“The 5% richest countries emit more greenhouse gases emissions than poorest 50%”, says the Christian conservationist organisation A Rocha.
The 2022 United Nations Climate Change Conference, known as COP27, is being held from 6–18 November in Sharm El Sheikh, Egypt.
Over 40,000 participants from all over the world attend the meeting, including 100 heads of states and governments, with the exception of the Chinese President Xi Jinping, who will have an envoy at the conference, and the Prime Minister of India, Narendra Modi.
Although Russia's war in Ukraine overshadows many of the issues and the energy dependence of Western countries makes it more difficult to achieve goals, participants at COP 27 “seek to accelerate global climate action through emissions reduction, scaled-up adaptation efforts and enhanced flows of appropriate finance”.
Furthermore, they “recognize that 'just transition' remains a priority for developing countries worldwide”.
As in previous conferences, there are several Christian organisations involved in the COP27, both prior and during the gathering.
A Rocha France, along with SEL, a Protestant international solidarity organisation, and with the support of the National Council of Evangelicals of France (CNEF), sent a letter to French President, Emmanuel Macron, stressing the need “to provide support to the most vulnerable populations, particularly in sub-Saharan Africa”.
“Indeed, they suffer disproportionately from the consequences of global warming even though they are the least responsible for it”, adds the letter.
They called on Macron to “be a voice influencing other countries” by “helping them finance their ecological transition and adapt to the consequences of global warming, and [...] accelerating the implementation of measures, in France and around the world, to reduce greenhouse gas emissions and protect biodiversity”.
According to Christian charity Tearfund UK, COP27 “must reflect the voices and priorities of climate-vulnerable countries. They have been increasingly clear in their calls for higher-income nations those most responsible for climate change, to deliver on their promises and increase their support for climate action in low-income countries”.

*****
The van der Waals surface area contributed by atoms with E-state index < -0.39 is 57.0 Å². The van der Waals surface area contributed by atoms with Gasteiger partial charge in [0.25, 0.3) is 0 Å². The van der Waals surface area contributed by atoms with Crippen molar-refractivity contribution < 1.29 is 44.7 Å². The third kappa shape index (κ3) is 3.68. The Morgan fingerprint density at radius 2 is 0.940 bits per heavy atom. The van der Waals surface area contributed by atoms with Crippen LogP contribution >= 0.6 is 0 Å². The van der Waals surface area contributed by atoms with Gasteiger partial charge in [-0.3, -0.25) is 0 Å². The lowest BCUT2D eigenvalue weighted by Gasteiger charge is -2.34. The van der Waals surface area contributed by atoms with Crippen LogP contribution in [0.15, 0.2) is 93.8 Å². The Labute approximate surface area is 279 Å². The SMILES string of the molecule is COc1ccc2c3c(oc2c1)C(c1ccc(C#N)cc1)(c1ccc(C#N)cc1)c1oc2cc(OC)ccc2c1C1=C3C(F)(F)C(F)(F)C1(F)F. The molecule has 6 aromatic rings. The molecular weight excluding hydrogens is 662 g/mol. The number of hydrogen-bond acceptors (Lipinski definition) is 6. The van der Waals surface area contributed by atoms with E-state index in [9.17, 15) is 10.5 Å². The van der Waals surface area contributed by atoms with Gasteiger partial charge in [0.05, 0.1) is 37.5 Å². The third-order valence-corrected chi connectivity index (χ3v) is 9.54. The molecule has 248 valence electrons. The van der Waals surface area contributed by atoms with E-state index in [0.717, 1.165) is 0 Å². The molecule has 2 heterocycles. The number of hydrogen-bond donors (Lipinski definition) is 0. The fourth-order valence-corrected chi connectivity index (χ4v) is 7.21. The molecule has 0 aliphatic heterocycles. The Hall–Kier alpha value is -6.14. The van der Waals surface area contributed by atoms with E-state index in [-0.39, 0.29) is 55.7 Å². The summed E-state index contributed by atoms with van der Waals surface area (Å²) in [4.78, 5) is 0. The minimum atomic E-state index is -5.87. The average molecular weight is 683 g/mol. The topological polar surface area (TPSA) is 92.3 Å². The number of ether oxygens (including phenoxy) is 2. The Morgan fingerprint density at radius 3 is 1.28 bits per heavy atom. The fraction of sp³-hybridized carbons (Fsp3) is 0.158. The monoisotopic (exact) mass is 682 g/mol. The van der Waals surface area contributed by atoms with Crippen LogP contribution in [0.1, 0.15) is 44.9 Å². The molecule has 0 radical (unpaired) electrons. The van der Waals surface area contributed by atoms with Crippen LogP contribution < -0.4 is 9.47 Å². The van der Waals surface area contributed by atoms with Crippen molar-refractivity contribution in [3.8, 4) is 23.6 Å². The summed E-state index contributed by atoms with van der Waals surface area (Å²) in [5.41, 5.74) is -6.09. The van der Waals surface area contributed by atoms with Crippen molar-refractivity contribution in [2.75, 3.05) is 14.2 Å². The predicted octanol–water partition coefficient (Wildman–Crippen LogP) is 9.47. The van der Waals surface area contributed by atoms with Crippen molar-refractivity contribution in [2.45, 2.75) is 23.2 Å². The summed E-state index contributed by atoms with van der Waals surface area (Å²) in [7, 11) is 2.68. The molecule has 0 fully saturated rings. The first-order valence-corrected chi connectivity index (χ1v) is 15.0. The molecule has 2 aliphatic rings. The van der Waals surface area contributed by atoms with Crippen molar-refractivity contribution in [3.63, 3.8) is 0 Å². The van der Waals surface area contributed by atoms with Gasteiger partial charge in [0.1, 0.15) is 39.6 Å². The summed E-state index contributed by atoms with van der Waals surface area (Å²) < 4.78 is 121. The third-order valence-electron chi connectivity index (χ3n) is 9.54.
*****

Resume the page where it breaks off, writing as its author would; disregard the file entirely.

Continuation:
That’s why they are calling on the UK government through their Time to Deliver campaign “to ensure that wealthier nations fulfil their 2009 pledge to deliver $100 billion a year from 2020 in climate finance to lower-income countries and communities”.
“At COP27, we will be lobbying UK negotiators on climate finance and other key issues that affect our global neighbours living in poverty. We’ll be supporting our partners and allies in meetings and seeking opportunities to highlight the issues in the media”.
Both organisations have stressed the importance to pray during COP27.
Tearfund has published a prayer guide on its website, because “as Christians, we have a biblical mandate to care for our neighbours and for the environment”.
They suggest “four areas we can focus our prayers on. Firstly, for the conference itself. Secondly, for the outcomes we’d like to see. Thirdly, for people affected by the climate crisis, and finally, for the church to take action for this cause”.
A Rocha France calls Christians for a time of prayer on Sunday 13 November in places of worship in France, while A Rocha UK has organised a Global Day of Action on 12 November in London, to pray and march for climate change.
Both asks evangelicals to “pray for the leaders at COP 27; the people of the countries most affected by the environmental crisis; the actions of Christian organisations and their local partners in the most vulnerable countries”.